2) Submitting Proposals
A quote is not the same as a proposal. A quote is generally contained within a proposal, but it’s not the same thing. When you submit a copywriting proposal, you’re marketing your skills, your solution, your work ethic, your customer service, your commitment, and your experience.
Basically, you’re justifying your price, and differentiating yourself from your competition. And it’s not just about WHAT you say. It’s also HOW you say it and how you PRESENT it.
Everything about your proposal plays a part in the client’s decision! If possible, include additional helpful information. Use a title page, a table of contents, headers, and footers.
Introduce at the beginning and summarize at the end. Include your price, but call it an “investment”, not a “cost”. Show the client you’ve thought their job through by summarizing their requirements.
Outline your proposed solution. And most importantly, give the client a clear call to action (“Where to from here?”).
3) Chasing reviews
The freelance copywriter is almost never the bottleneck in a copywriting job. In 99.99% of copywriting jobs, the bottleneck is the review process. Most clients take a long time to review.
In fact, about a third of clients need to be prompted at least once before they’ll get back to you with their changes. It’s not uncommon for a one-day writing job to take a full month to reach sign-off – or longer.
Some clients will put the copy review on the backburner for months (just another reason to request a deposit before commencement of work)!
As a result, freelance advertising copywriters and website copywriters spend a lot of time chasing reviews. Make sure you factor the delay and the chasing time into your quotes as best you can.
And always record which clients take a long time, so you can be prepared when discussing deadlines on the next job.
4) Project scheduling & tracking
No matter whether you work on big projects or small, project scheduling and tracking are vital. You need to know the exact status of all work in progress (tracking), and you also need to be very aware of what’s coming up and how you’ll manage it (planning).
If you’re doing it right, you should be using your tracking and planning tools several times a day. In fact, they should be the hub of your business. TIP: A good way to track copywriting projects is to use a job (and contact) tracking database.
I created my own database using Microsoft Access. Visit http://www.divinewrite.com/downloads/contacts and jobs.mdb to download a 208KB working copy for FREE.
You’ll need Microsoft Access 2000 to run it. I’m no database expert, so it’s not a work of art. It’ll certainly get you started though. (TIP: When using the database, press Ctrl + ; to enter today’s date.)
Issuing invoices, processing payments (and part payments), chasing outstanding invoices, recording expenses, managing bank accounts, putting tax aside… It all takes a lot of time.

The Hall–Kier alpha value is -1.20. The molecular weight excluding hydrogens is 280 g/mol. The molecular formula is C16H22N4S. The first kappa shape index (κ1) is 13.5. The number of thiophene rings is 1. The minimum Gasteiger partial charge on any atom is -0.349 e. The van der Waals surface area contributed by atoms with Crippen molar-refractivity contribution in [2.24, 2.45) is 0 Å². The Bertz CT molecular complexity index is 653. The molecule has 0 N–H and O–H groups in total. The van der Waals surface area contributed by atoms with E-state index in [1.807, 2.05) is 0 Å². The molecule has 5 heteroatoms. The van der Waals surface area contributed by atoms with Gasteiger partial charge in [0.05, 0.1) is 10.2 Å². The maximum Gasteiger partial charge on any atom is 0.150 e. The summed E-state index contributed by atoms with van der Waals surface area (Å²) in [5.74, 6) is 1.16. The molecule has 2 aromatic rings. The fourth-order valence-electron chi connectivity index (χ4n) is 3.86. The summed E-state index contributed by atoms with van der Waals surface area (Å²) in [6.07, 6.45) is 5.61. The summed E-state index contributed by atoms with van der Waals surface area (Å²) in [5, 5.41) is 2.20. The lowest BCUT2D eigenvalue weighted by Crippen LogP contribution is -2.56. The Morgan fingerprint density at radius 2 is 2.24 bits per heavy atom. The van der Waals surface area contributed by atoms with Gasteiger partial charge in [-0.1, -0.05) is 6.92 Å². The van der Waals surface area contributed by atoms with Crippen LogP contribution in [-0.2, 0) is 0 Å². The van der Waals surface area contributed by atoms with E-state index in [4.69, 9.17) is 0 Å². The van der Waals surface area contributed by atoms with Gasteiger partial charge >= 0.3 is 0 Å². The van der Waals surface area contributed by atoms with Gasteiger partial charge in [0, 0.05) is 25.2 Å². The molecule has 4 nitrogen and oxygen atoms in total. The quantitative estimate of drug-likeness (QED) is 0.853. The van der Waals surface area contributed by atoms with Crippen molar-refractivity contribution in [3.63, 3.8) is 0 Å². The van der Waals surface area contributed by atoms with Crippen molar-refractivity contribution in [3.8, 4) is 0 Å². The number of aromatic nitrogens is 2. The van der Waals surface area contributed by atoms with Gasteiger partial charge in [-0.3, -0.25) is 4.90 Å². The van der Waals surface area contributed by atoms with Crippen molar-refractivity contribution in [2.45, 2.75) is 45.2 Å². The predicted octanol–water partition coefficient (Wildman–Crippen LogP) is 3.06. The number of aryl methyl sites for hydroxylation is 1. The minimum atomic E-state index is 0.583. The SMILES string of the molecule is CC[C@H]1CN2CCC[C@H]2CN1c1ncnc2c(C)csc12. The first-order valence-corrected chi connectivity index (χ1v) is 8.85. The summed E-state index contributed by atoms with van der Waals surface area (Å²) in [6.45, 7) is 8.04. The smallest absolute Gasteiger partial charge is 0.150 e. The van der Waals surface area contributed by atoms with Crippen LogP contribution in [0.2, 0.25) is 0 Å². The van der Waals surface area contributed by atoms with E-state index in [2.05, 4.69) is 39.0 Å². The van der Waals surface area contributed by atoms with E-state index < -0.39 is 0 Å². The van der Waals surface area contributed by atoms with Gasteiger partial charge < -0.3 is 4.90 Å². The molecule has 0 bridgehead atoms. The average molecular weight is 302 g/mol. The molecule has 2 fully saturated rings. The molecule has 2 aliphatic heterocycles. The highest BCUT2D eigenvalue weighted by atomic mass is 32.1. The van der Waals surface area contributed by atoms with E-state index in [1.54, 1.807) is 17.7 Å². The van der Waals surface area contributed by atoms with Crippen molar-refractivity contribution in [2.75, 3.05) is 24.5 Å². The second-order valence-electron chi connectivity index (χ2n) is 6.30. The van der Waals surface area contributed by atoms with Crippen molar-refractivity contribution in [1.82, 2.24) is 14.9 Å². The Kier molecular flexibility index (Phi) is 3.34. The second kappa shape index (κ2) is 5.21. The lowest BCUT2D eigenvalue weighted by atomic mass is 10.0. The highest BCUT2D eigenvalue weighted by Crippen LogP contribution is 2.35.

Don’t be fooled into thinking you can handle your accounts manually (or with Microsoft Excel). Even if you only have a few clients, you NEED a proper accounts package like MYOB or Quicken (they both offer small business versions).
You’ll understand why the first time you do your GST reports or annual taxes. In fact, you’ll understand why whenever you need to chase down outstanding invoices
6) Visiting clients
Although the wonders of modern email let a freelance copywriter get through about 95% of their work without ever leaving the office, it’s sometimes still a good idea to do things the ‘old-fashioned’ way – especially if you expect to work with them quite a bit.
Shake hands and put a face to a name. And remember, everything about the meeting reflects on you and your business. As with your proposals, think about WHAT you say, HOW you say it, how you PRESENT.
Always organize the meeting with plenty of notice, confirm the day before the meeting, be on time, summarize the meeting, and provide a call to action. (Try to do these last two both at the end of the meeting and via email after the meeting.)
7) Office admin
Even for a low overhead business like copywriting, there’s always something! Changing phone plans, upgrading/fixing computers, your internet service is down, your website is temporarily unavailable, you’re enhancing your data storage procedures, you need new printer or fax ink cartridges…
Office administration takes up a surprisingly large chunk of your day. Make sure you allow for it. This means allowing time to do the work, and factoring that time into your quotes. If you don’t, you’ll be continually working into the wee hours and/or losing money.
8) Marketing strategy
How do you generate business?
Cold calls? (See http://www.divinewrite.com/coldcallingcopywriter.htm.)